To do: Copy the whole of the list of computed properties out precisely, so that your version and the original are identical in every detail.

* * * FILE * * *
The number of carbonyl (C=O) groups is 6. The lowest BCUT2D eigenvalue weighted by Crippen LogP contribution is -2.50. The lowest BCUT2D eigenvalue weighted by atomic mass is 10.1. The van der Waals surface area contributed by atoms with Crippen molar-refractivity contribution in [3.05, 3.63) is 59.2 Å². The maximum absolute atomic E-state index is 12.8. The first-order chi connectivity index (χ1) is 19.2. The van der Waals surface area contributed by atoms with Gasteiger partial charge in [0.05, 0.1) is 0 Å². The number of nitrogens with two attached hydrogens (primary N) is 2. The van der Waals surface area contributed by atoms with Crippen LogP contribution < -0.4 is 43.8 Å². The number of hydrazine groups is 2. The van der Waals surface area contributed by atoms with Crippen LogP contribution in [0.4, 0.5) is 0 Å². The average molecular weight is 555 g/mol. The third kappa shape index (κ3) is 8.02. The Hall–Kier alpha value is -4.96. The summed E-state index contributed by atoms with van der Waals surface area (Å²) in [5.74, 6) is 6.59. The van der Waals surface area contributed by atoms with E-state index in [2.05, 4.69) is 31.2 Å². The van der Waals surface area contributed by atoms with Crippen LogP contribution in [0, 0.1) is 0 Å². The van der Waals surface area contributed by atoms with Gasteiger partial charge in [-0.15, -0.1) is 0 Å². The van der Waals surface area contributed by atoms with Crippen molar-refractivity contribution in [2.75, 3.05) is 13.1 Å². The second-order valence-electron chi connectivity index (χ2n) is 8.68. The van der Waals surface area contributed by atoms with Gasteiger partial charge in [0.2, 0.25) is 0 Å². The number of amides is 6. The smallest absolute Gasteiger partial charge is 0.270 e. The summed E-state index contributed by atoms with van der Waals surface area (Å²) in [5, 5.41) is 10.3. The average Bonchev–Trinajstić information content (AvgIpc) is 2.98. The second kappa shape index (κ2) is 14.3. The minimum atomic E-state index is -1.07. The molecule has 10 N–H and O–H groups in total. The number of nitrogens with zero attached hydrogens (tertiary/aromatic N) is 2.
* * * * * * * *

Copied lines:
The number of carbonyl (C=O) groups is 6. The lowest BCUT2D eigenvalue weighted by Crippen LogP contribution is -2.50. The lowest BCUT2D eigenvalue weighted by atomic mass is 10.1. The van der Waals surface area contributed by atoms with Crippen molar-refractivity contribution in [3.05, 3.63) is 59.2 Å². The maximum absolute atomic E-state index is 12.8. The first-order chi connectivity index (χ1) is 19.2. The van der Waals surface area contributed by atoms with Gasteiger partial charge in [0.05, 0.1) is 0 Å². The number of nitrogens with two attached hydrogens (primary N) is 2. The van der Waals surface area contributed by atoms with Crippen LogP contribution < -0.4 is 43.8 Å². The number of hydrazine groups is 2. The van der Waals surface area contributed by atoms with Crippen LogP contribution in [0.4, 0.5) is 0 Å². The average molecular weight is 555 g/mol. The third kappa shape index (κ3) is 8.02. The Hall–Kier alpha value is -4.96. The summed E-state index contributed by atoms with van der Waals surface area (Å²) in [5.74, 6) is 6.59. The van der Waals surface area contributed by atoms with E-state index in [2.05, 4.69) is 31.2 Å². The van der Waals surface area contributed by atoms with Crippen LogP contribution in [0, 0.1) is 0 Å². The van der Waals surface area contributed by atoms with Gasteiger partial charge in [-0.15, -0.1) is 0 Å². The van der Waals surface area contributed by atoms with Crippen molar-refractivity contribution in [2.75, 3.05) is 13.1 Å². The second-order valence-electron chi connectivity index (χ2n) is 8.68. The van der Waals surface area contributed by atoms with Gasteiger partial charge in [0.2, 0.25) is 0 Å². The number of amides is 6. The smallest absolute Gasteiger partial charge is 0.270 e. The summed E-state index contributed by atoms with van der Waals surface area (Å²) in [5, 5.41) is 10.3. The average Bonchev–Trinajstić information content (AvgIpc) is 2.98. The second kappa shape index (κ2) is 14.3. The minimum atomic E-state index is -1.07. The molecule has 10 N–H and O–H groups in total. The number of nitrogens with zero attached hydrogens (tertiary/aromatic N) is 2.